Where, N=Number of colonies per ml of milk sample; ∑C=Sum of all colonies on plates counted; n1=Number of plates used in lowest dilution counted; n2=Number of plates used in highest dilution counted; d=dilution factor of the lowest dilution used.

Coliform count

A serial decimal dilution was prepared using 0.1% peptone water. Duplicate appropriate decimal dilutions was surface plated and incubated at 32°C for 24 hours on Violet Red Bile Agar and typical dark red colonies on uncrowned plates were considered as coliforms and counted. This was followed by a confirmatory test by transferring and incubating four to five typical colonies from each plate transferred into tubes containing 2% Brilliant Green Lactose Bile. Gas production within 48 hours of incubation at 35°C was considered as sufficient evidence for the presence of coliforms [7].

Yeast and mould count

Samples of milk were serially diluted in peptone water and volumes of 0.1 milliliter of appropriate dilutions were plated in duplicate. Petri-dishes by the pour plate techniques using chloromophenicol agar was used. The agar consisting of 5 g yeast extract, 20 g glucose, 0.1 g chloramphenicol, 0.01 g bromophenicol blue, and 15 g agar per liter of distilled water at a pH of 6.0 to 6.2. The dried plates were then incubated at 25°C for 3 to 5 days. Colonies with a blue green color was counted as yeasts and moulds [8].

Data management and statistical analysis

The microbial count data were first transformed to logarithmic values (log10) before statistical analysis. Then, data on the quality and the transformed microbial count values were analyzed using the General Linear Model (GLM) procedure of Statistical Analysis System [9]. Mean separation was carried out using the Least Significant Difference (LSD) technique when analysis of variance shows significant differences between means. The following model was used for the milk microbial count data:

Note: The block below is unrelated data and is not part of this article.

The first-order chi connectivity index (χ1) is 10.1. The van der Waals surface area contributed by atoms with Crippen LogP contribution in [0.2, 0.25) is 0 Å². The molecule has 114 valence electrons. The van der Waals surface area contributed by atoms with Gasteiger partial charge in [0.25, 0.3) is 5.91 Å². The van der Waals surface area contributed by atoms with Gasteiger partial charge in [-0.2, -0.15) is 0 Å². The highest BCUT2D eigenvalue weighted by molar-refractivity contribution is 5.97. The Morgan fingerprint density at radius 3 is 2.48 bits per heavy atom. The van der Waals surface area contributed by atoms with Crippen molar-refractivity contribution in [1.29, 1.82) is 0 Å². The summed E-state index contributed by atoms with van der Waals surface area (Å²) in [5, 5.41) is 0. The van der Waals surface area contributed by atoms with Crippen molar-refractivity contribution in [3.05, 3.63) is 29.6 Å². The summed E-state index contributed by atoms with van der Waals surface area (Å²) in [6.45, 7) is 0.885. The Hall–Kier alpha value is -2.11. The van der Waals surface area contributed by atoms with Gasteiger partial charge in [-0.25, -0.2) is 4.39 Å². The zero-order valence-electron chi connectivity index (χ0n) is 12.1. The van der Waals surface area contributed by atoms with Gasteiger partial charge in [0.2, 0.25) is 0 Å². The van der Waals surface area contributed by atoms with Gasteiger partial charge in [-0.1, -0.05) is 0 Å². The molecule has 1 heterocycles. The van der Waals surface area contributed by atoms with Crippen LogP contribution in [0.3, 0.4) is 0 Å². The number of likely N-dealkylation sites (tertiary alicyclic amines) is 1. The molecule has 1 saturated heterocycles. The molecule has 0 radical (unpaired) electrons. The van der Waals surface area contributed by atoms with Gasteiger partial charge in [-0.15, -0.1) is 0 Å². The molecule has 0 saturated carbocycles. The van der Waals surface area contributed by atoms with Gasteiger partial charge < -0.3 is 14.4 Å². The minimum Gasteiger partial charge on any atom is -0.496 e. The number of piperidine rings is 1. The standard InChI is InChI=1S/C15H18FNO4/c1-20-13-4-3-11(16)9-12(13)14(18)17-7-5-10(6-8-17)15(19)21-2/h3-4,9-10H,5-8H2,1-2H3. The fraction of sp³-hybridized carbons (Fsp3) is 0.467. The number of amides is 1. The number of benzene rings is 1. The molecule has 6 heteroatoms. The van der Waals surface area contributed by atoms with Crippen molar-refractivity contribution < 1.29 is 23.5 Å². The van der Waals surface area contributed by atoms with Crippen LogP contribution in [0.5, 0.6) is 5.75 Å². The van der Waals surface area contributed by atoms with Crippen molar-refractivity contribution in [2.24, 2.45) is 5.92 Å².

Yij = μ + βj + eij

Where, Yij=individual observation for each test; μ=the overall mean; βj=the ith milk source effect (producer, hotels and cooperatives); eij=the error term

Results and Discussion

Microbial quality of cow’s milk

Standard plate count: The current study result shows that, there was no significant difference (P?0.05) in bacterial load among the three milk sources (Table 1). The bacteriological quality for most raw milk sample collected from hotels was poor with a total plate count of 7.54 log10 cfu/ml).The overall mean of total plate count of 7.25 log10 cfu/ml in this study was higher than those found in the study of Zelalem [10] (6.46 log10 cfu/ml) who mentioned that, improper hygienic practices during milking process, poor storage temperature, health and hygiene of cows and procedures used in cleaning and sanitizing the milking and storage equipment to affect the microbiological quality of raw milk. In addition to this ineffective sanitizing routine, the cow’s environment that leaves manure in contact with cows’ udder also contributed to the high bacterial load in raw milk. Another finding conducted by Asaminew [11] reported 7.58 log10 cfu/ml higher total plate counts as compared to the current study. The average total plate count found in the present study was higher than the acceptable value by American Public Health Association (1992) which is 2 ×105-4×105 cfu/ml. The current result was also beyond the range of total bacterial count of developing countries, which is 5.301 to 5.875 log10 cfu/ml [12].

Source TPC CC YMC
Hotel 7.54 ± 0.26 5.37 ± 0.19 0.74 ± 0.03a
Farmer 6.88 ± 0.31 5.57 ± 0.22 0.46 ± 0.035b
Cooperative 7.10 ± 0.79 5.63 ± 0.56 0.62 ± 0.09ab
Over all mean 7.25 5.47 0.622

Table 1: Average microbial count (log10 cfu/ml) obtained from individual farmer, dairy cooperative and hotels (values are mean ± SE).